Despite sitting through a four hour council meeting, much of it filled by Melvin Benn explaining the festival's application, both he and Michael Eavis had time to talk to VF outside afterwards.
For all the details about last night’s successful license application for Glastonbury Festival 2005 CLICK HERE.
[L-ZONE1]Melvin Benn, director of festivals at Mean Fiddler, said: “I’m very pleased. It was actually a lot less complicated than it sounded. The councillors have delegated some decisions (on noise control) to the committee in order to achieve what the officers were already recommending. There were a few issues of clarity that some of the councillors didn’t understand. The officers were merely trying to achieve greater clarity, and vice versa.
“The times that we put down, in terms of when certain areas should be allowed to open until, is nothing new – late-night music has been going on for ages, throughout consecutive festivals. And what we have said is actually only about 50 per cent of what actually went on beforehand, but they (the councillors) just don’t believe it because it’s never been written down before.
“You are never going to be able to appease everyone, especially all the residents. For whatever reason, and they are not always clear on the reason, the license will always be opposed. Clearly it’s a big thing for some of them, which is slightly odd when certain people who are against it then come down to the festival themselves. It would be a shame if such a small amount of people were able to disrail the whole thing.
“I thought we would get this decision today. I think it’s strong one and I’m happy with it. I am 100 per cent sure the festival will go ahead. The worst case scenario would be Lost Vagueness having to shut at 4am or something like that.”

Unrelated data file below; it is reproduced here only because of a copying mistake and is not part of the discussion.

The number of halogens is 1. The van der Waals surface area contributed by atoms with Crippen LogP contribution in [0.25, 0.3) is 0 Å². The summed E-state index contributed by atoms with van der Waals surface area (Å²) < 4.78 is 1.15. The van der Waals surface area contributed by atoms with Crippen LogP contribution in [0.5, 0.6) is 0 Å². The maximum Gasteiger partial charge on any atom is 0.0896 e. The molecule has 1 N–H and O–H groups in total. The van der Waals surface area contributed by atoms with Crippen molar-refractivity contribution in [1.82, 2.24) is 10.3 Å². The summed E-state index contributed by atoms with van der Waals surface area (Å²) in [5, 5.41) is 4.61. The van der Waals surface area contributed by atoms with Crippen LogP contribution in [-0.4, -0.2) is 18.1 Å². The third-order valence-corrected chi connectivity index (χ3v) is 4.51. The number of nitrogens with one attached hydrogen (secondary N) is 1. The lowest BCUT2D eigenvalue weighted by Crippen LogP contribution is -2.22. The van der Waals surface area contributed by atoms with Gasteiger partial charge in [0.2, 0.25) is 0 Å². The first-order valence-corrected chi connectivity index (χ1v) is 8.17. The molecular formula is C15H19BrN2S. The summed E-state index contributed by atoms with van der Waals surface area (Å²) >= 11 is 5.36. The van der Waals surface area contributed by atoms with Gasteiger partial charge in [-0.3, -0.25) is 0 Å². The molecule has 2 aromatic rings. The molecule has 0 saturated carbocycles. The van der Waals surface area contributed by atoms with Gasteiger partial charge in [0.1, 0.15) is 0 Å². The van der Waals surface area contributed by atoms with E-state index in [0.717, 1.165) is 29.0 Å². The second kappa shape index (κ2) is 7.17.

[L-ZONE2]Glastonbury founder and co-organiser Michael Eavis said: “The decision is absolutely fantastic. It was a real long haul with some complications over the noise but Melvin’s the chap who’s pulled it all together. I don’t know how I managed to do it for 20 years. You definitely can’t tell jokes in there any more!
“We’re going to take a year off for 2006 and then review the situation with Melvin and Mean Fiddler after that. I’m happy with what we’ve got at the moment and yes, I could partner with someone else, but I know Melvin and he’s good to work with so I’m very pleased.
“A lot has changed for licenses and the way they are handled, especially in the last three years. The noise issue became a bit of a problem throughout the meeting because it can be heard in a few of the surrounding areas. But what we’ve tried to do is get it all on board and bring everything out into the open so that it’s all managed properly. We want to make the culture of Glastonbury more official and control music in a beneficial way for everyone.
“Late-night music has been going on for 30 years, so all Melvin’s done is try to get it all above board. It was a very honest application and it almost all got through. It’s gone to delegated powers now and I’m sure it will all be fine.”